The Three Musketeers
By Alexandre Dumas
Read by John Lee
Unabridged Edition Published by Tantor Media Incorporated.
Cannot get much more classic than this, huh? I mean, wow! The very first “Classics Illustrated” Comic (then called “Classic Comics”) was a graphic depiction of The Three Musketeers. This story has been adapted to the “Silver Screen” more often than any other in history although some of those adaptations had less to do with Dumas’ work than others. It has also inspired a host of parodies and satires. Such as Yippee, Yappee and Yahooey. Anyone else remember these guys?
Back to the real Musketeers, my favorite adaptation was, by far, the two movie series “The Three Musketeers” and “The Four Musketeers: Milady’s Revenge” directed by Richard Lester and starring (in no particular order) Oliver Reed, Raquel Welch, Richard Chamberlain, Faye Dunaway, Christopher Lee, Michael York, Simon Ward, Geraldine Chaplin, Charlton Heston, Roy Kinnear and the oft overlooked Spike Milligan as M. Bonacieux and others. Lots of others… As I say, it is my favorite, possibly because it is arguably the most faithful adaptation or maybe just because it is the one that came out while I was in college… To my delight, Lester and the original core cast got back together to do a version of Dumas’ sequel “Twenty Years After.” Its major flaw, to me was replacing the character of Milady’s hitherto unknown son with a daughter played by Kim Cattrall. It was as though Lester thought he had found a winning formula and was afraid to trust to what Dumas had written. Also the use of Athos’ son, Raoul, was unnecessary. He was mentioned in the book but was not a key player. However, the film had its world premiere on the USA network, so it may not be easy to find… and I think I should carefully step back from this tangent.
Back to the books. You know books? Thick, papery things with words written on them? Anyway, I had seen the movies, read the comic and therefore more or less knew the story, but until now I have never actually read (or listened to) the actual Dumas classic. Part of that is due to the fact that I have read supposedly amusing stories from the Eighteenth and Nineteenth Centuries and found them dry or else too circuitous in their path to the humorous parts. Henry Fielding’s Tom Jones I am sure was considered very funny to his contemporary readers, but even at the supposedly racy scenes, his writing style sort of sapped the vitality of them for me. Consequently, I always engage in pre-Twentieth Century fiction with some hesitation. That may not be fair to compare writing styles of Eighteenth and Nineteenth Centuries, but I read Tom Jones in high school and I think it scarred me for life.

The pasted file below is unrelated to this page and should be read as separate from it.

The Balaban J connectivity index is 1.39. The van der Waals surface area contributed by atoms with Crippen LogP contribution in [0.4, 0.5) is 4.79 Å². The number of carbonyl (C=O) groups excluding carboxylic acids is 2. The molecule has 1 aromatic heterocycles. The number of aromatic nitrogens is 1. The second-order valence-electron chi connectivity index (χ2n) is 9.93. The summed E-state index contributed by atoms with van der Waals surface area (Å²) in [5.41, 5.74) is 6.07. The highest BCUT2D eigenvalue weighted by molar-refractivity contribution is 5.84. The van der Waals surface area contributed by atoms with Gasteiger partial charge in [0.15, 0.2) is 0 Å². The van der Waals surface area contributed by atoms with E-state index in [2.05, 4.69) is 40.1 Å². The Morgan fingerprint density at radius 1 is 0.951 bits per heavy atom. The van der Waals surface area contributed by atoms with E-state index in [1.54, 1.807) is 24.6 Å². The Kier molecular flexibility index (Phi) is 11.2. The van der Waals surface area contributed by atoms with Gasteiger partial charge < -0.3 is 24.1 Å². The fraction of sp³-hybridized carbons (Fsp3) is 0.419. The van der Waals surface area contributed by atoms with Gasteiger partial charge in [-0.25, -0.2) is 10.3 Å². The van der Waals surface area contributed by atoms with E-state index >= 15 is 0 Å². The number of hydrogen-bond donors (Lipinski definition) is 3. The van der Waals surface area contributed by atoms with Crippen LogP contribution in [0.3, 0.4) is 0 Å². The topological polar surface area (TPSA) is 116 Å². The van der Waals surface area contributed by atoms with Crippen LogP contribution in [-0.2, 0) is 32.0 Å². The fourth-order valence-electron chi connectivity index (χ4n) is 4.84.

Happily, The Three Musketeers is very readable. This may well have to do with the translation. The translator is not credited on this edition, but I am fairly certain Dumas wrote it in something vaguely resembling French since that would have made it an easier sell to the magazine, Le Siècle. Or maybe not. Maybe English was very chic that year? I doubt it. Well, whoever translated this edition of the Classic, did a wonderful job and somehow managed to engage my all-too modern mind while still giving me the historic feel of the characters during the reign of Louis XIII.